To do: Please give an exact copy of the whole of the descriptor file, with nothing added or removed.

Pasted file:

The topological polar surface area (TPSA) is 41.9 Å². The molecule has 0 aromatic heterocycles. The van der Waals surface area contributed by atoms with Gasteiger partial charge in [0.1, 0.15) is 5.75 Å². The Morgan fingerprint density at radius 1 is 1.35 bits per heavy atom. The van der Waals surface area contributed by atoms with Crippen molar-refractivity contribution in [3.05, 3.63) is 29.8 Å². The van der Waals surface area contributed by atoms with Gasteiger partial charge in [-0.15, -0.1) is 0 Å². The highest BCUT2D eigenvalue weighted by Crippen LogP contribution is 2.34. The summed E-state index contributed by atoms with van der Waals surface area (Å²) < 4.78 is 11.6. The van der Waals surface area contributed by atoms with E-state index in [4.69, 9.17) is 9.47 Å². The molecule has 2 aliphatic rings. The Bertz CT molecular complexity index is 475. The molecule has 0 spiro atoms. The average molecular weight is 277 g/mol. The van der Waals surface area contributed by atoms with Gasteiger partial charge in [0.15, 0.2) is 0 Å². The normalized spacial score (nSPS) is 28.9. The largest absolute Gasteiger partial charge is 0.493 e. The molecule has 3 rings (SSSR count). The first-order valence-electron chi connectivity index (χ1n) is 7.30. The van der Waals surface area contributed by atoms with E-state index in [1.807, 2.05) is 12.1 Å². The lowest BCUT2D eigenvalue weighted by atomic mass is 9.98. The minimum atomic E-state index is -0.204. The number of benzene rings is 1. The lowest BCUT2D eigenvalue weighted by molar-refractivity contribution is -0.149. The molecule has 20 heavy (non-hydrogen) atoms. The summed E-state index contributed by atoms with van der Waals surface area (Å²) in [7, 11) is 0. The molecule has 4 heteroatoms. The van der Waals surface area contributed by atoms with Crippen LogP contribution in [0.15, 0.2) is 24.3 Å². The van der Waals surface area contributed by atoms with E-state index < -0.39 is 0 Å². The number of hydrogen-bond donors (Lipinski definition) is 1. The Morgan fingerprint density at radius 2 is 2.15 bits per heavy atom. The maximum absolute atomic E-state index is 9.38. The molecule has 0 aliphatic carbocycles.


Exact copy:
The topological polar surface area (TPSA) is 41.9 Å². The molecule has 0 aromatic heterocycles. The van der Waals surface area contributed by atoms with Gasteiger partial charge in [0.1, 0.15) is 5.75 Å². The Morgan fingerprint density at radius 1 is 1.35 bits per heavy atom. The van der Waals surface area contributed by atoms with Crippen molar-refractivity contribution in [3.05, 3.63) is 29.8 Å². The van der Waals surface area contributed by atoms with Gasteiger partial charge in [-0.15, -0.1) is 0 Å². The highest BCUT2D eigenvalue weighted by Crippen LogP contribution is 2.34. The summed E-state index contributed by atoms with van der Waals surface area (Å²) < 4.78 is 11.6. The van der Waals surface area contributed by atoms with E-state index in [4.69, 9.17) is 9.47 Å². The molecule has 2 aliphatic rings. The Bertz CT molecular complexity index is 475. The molecule has 0 spiro atoms. The average molecular weight is 277 g/mol. The van der Waals surface area contributed by atoms with Gasteiger partial charge in [0.15, 0.2) is 0 Å². The normalized spacial score (nSPS) is 28.9. The largest absolute Gasteiger partial charge is 0.493 e. The molecule has 3 rings (SSSR count). The first-order valence-electron chi connectivity index (χ1n) is 7.30. The van der Waals surface area contributed by atoms with E-state index in [1.807, 2.05) is 12.1 Å². The lowest BCUT2D eigenvalue weighted by atomic mass is 9.98. The minimum atomic E-state index is -0.204. The number of benzene rings is 1. The lowest BCUT2D eigenvalue weighted by molar-refractivity contribution is -0.149. The molecule has 20 heavy (non-hydrogen) atoms. The summed E-state index contributed by atoms with van der Waals surface area (Å²) in [7, 11) is 0. The molecule has 4 heteroatoms. The van der Waals surface area contributed by atoms with Crippen LogP contribution in [0.15, 0.2) is 24.3 Å². The van der Waals surface area contributed by atoms with E-state index < -0.39 is 0 Å². The number of hydrogen-bond donors (Lipinski definition) is 1. The Morgan fingerprint density at radius 2 is 2.15 bits per heavy atom. The maximum absolute atomic E-state index is 9.38. The molecule has 0 aliphatic carbocycles.